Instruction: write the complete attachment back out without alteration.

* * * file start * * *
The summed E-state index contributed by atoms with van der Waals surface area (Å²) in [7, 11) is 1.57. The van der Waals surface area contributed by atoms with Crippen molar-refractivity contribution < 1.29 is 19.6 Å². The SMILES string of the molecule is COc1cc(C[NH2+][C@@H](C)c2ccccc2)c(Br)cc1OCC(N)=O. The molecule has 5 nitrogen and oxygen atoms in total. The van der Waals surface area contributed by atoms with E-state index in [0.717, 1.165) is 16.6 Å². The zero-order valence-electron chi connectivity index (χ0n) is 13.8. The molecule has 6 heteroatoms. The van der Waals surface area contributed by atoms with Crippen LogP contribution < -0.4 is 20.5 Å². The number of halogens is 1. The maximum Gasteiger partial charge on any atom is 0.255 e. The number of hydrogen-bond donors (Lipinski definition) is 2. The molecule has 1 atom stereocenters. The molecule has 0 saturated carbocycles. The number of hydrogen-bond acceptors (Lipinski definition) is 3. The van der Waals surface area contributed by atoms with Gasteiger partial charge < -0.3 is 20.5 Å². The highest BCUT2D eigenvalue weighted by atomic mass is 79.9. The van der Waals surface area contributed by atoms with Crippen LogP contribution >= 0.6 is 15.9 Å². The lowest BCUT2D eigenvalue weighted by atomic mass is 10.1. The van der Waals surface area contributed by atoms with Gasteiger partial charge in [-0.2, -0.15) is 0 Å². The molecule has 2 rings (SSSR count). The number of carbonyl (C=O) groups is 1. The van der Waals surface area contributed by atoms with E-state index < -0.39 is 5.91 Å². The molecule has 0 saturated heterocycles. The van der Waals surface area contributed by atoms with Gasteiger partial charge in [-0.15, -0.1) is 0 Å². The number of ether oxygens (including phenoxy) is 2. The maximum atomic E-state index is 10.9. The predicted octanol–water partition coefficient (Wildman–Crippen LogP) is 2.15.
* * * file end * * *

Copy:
The summed E-state index contributed by atoms with van der Waals surface area (Å²) in [7, 11) is 1.57. The van der Waals surface area contributed by atoms with Crippen molar-refractivity contribution < 1.29 is 19.6 Å². The SMILES string of the molecule is COc1cc(C[NH2+][C@@H](C)c2ccccc2)c(Br)cc1OCC(N)=O. The molecule has 5 nitrogen and oxygen atoms in total. The van der Waals surface area contributed by atoms with E-state index in [0.717, 1.165) is 16.6 Å². The zero-order valence-electron chi connectivity index (χ0n) is 13.8. The molecule has 6 heteroatoms. The van der Waals surface area contributed by atoms with Crippen LogP contribution < -0.4 is 20.5 Å². The number of halogens is 1. The maximum Gasteiger partial charge on any atom is 0.255 e. The number of hydrogen-bond donors (Lipinski definition) is 2. The molecule has 1 atom stereocenters. The molecule has 0 saturated carbocycles. The number of hydrogen-bond acceptors (Lipinski definition) is 3. The van der Waals surface area contributed by atoms with Gasteiger partial charge < -0.3 is 20.5 Å². The highest BCUT2D eigenvalue weighted by atomic mass is 79.9. The van der Waals surface area contributed by atoms with Crippen LogP contribution >= 0.6 is 15.9 Å². The lowest BCUT2D eigenvalue weighted by atomic mass is 10.1. The van der Waals surface area contributed by atoms with Gasteiger partial charge in [-0.2, -0.15) is 0 Å². The molecule has 2 rings (SSSR count). The number of carbonyl (C=O) groups is 1. The van der Waals surface area contributed by atoms with E-state index < -0.39 is 5.91 Å². The molecule has 0 saturated heterocycles. The van der Waals surface area contributed by atoms with Gasteiger partial charge in [-0.15, -0.1) is 0 Å². The number of ether oxygens (including phenoxy) is 2. The maximum atomic E-state index is 10.9. The predicted octanol–water partition coefficient (Wildman–Crippen LogP) is 2.15.